9:00am (EST)

“Although this week is historically bearish, we could see some “window-dressing” by the fund managers which means they will be buying stocks early in the week.  We still feel the market is close to peaking but we wouldn’t be surprised to see one last run at our near-term targets (Dow 13,500; S&P 1,425-1,450; Nasdaq 3,250; Russell 850) if there is a rush to buy this week.

We could also see a trading range this week before we get the surge in April which is typically one of the best months of the year for the market.  Over the past decade, the indexes have gained 2%, on average, in April and if support holds this week, there is a good chance history repeats itself.  However, we aren’t too bullish on 1Q earnings which will start to come in during the second week of April” (3/25/2012 Weekly Wrap/ Monday Morning Outlook)

The bulls held support and continued with their winning ways last week following the “Bernanke Bounce” on Monday.  The major indexes rallied 1.5%, on average, after hearing the Fed Chairman say supportive monetary policies would remain in place and that another round of quantitative easing could be a possible.  Ben Bernanke said the U.S. economy would need to grow more rapidly to produce enough jobs to further bring down the unemployment rate (which comes out this Friday).  This spurred a huge relief rally following the prior week’s slight pullback as the market reached fresh 52-week highs.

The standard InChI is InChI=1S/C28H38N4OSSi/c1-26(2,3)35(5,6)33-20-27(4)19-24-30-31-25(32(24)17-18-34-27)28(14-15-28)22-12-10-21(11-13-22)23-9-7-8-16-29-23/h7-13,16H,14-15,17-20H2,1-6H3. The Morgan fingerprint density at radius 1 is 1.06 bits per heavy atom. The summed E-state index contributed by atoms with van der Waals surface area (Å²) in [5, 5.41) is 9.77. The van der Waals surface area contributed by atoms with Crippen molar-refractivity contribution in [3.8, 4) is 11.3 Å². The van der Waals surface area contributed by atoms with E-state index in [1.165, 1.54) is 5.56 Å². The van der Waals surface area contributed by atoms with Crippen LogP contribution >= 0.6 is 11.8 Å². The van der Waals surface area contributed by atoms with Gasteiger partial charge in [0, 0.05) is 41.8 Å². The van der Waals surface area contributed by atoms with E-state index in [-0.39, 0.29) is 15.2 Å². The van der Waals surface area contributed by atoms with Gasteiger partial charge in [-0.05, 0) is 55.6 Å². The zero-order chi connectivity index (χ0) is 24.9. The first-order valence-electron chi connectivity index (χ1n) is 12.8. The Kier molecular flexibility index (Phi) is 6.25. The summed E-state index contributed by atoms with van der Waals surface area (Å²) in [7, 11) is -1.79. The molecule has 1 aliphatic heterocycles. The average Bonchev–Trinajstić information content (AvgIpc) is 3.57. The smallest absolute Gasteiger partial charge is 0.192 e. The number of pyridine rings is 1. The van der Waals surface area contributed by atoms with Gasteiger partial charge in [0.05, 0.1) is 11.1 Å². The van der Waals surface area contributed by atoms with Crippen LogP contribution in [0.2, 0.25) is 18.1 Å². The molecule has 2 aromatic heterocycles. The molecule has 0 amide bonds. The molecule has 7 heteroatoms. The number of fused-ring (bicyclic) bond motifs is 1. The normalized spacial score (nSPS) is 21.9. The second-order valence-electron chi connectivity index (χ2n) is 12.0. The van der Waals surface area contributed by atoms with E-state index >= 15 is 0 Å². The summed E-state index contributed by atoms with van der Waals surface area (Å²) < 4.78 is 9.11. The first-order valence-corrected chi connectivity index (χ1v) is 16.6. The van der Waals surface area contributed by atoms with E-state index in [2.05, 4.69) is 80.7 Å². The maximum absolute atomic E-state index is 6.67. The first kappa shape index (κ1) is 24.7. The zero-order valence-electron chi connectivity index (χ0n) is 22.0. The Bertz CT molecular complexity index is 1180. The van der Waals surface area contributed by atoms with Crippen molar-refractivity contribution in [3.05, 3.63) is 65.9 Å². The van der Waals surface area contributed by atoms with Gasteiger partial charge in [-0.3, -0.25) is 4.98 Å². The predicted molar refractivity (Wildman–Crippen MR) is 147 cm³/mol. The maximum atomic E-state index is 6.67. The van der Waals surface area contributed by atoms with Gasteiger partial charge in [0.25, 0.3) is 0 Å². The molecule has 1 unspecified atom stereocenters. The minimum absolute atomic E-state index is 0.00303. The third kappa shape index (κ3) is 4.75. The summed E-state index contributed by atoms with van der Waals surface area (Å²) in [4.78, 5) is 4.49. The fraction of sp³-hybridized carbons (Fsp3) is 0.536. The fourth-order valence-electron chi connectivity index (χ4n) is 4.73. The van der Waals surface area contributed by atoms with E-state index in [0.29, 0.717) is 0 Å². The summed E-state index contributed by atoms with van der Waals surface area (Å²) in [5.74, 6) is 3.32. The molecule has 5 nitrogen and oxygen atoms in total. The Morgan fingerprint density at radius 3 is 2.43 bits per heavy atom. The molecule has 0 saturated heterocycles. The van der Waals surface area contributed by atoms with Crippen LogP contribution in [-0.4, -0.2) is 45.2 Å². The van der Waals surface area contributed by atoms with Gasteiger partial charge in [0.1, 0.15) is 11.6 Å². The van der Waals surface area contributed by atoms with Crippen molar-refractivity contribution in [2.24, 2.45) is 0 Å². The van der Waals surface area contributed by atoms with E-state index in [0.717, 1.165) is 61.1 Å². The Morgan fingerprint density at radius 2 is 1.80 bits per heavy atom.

The bulls came close to our aforementioned near-term targets as the momentum continued into Tuesday’s open.  However, the momentum faded late in the day as a late session sell program hit Wall Street.  The Dow was able to finish in positive territory but the S&P 500 and Nasdaq couldn’t escape the bears attack as both indexes ended the day with slight losses. 

Wednesday’s futures were showing a continued pullback as the bears looked poised to crack another layer of support following weaker-than-expected economic news from overseas.  They did at the open as the market fell over 1% when trading got underway.  The Dow fell to a low of 13,069 while the S&P dipped under the 1,400 level before both indexes bounced back by the closing bell.

Thursday’s action was more of the same in the morning as lighter-than-expected economic news muddied the waters.  Initial Claims fell 5,000 to 359,000 versus expectations for a drop to 350,000 but the previous week’s numbers were “revised” which accounted for the slight miss.  Meanwhile, fourth-quarter Gross Domestic Product (GDP) increased 3.0%, which matched forecasts while Personal Consumption increased 2.1%, also in-line.   Wall Street must have realized this after their lunch break as the indexes rebounded sharply in the second half of trading and into the close.  The Dow was able to squeak out a small gain while the Nasdaq and S&P suffered only minor losses.  This led us to believe that Friday was going to be a good day as the market was on the verge of booking one of the best quarters we have seen in quite some time…


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